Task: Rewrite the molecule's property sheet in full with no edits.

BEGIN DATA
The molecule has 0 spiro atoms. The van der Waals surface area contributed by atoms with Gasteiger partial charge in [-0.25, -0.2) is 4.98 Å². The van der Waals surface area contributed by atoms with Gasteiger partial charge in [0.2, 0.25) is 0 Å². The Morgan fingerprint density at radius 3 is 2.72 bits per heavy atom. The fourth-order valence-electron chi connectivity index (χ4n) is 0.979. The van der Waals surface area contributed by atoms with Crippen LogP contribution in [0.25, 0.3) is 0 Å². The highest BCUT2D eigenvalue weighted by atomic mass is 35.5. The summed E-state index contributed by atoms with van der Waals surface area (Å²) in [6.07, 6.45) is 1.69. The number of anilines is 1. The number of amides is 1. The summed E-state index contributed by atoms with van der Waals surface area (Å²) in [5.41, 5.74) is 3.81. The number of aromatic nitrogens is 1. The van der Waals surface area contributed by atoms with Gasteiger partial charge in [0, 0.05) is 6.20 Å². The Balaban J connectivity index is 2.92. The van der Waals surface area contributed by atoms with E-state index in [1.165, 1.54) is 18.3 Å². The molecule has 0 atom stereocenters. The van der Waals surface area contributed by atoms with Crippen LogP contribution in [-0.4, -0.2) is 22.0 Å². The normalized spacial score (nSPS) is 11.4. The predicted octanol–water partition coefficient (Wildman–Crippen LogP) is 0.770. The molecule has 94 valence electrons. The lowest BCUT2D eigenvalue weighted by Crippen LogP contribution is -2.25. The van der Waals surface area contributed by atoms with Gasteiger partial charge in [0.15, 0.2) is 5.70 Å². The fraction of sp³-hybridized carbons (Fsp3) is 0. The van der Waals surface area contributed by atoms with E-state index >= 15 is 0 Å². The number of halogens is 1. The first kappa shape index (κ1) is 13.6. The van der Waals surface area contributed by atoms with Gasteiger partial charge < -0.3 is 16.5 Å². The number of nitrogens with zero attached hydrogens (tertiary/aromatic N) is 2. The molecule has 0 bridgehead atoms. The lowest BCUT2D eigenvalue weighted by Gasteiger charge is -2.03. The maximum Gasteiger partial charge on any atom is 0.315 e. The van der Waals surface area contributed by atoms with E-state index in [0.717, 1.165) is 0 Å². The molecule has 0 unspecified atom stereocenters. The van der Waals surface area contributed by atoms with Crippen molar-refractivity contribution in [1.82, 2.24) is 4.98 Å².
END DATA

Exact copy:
The molecule has 0 spiro atoms. The van der Waals surface area contributed by atoms with Gasteiger partial charge in [-0.25, -0.2) is 4.98 Å². The van der Waals surface area contributed by atoms with Gasteiger partial charge in [0.2, 0.25) is 0 Å². The Morgan fingerprint density at radius 3 is 2.72 bits per heavy atom. The fourth-order valence-electron chi connectivity index (χ4n) is 0.979. The van der Waals surface area contributed by atoms with Crippen LogP contribution in [0.25, 0.3) is 0 Å². The highest BCUT2D eigenvalue weighted by atomic mass is 35.5. The summed E-state index contributed by atoms with van der Waals surface area (Å²) in [6.07, 6.45) is 1.69. The number of anilines is 1. The number of amides is 1. The summed E-state index contributed by atoms with van der Waals surface area (Å²) in [5.41, 5.74) is 3.81. The number of aromatic nitrogens is 1. The van der Waals surface area contributed by atoms with Gasteiger partial charge in [0, 0.05) is 6.20 Å². The Balaban J connectivity index is 2.92. The van der Waals surface area contributed by atoms with E-state index in [1.165, 1.54) is 18.3 Å². The molecule has 0 atom stereocenters. The van der Waals surface area contributed by atoms with Crippen LogP contribution in [-0.4, -0.2) is 22.0 Å². The normalized spacial score (nSPS) is 11.4. The predicted octanol–water partition coefficient (Wildman–Crippen LogP) is 0.770. The molecule has 94 valence electrons. The lowest BCUT2D eigenvalue weighted by Crippen LogP contribution is -2.25. The van der Waals surface area contributed by atoms with Gasteiger partial charge in [0.15, 0.2) is 5.70 Å². The fraction of sp³-hybridized carbons (Fsp3) is 0. The van der Waals surface area contributed by atoms with E-state index >= 15 is 0 Å². The number of halogens is 1. The first kappa shape index (κ1) is 13.6. The van der Waals surface area contributed by atoms with Gasteiger partial charge < -0.3 is 16.5 Å². The number of nitrogens with zero attached hydrogens (tertiary/aromatic N) is 2. The molecule has 0 bridgehead atoms. The lowest BCUT2D eigenvalue weighted by Gasteiger charge is -2.03. The maximum Gasteiger partial charge on any atom is 0.315 e. The van der Waals surface area contributed by atoms with E-state index in [0.717, 1.165) is 0 Å². The molecule has 0 unspecified atom stereocenters. The van der Waals surface area contributed by atoms with Crippen molar-refractivity contribution in [1.82, 2.24) is 4.98 Å².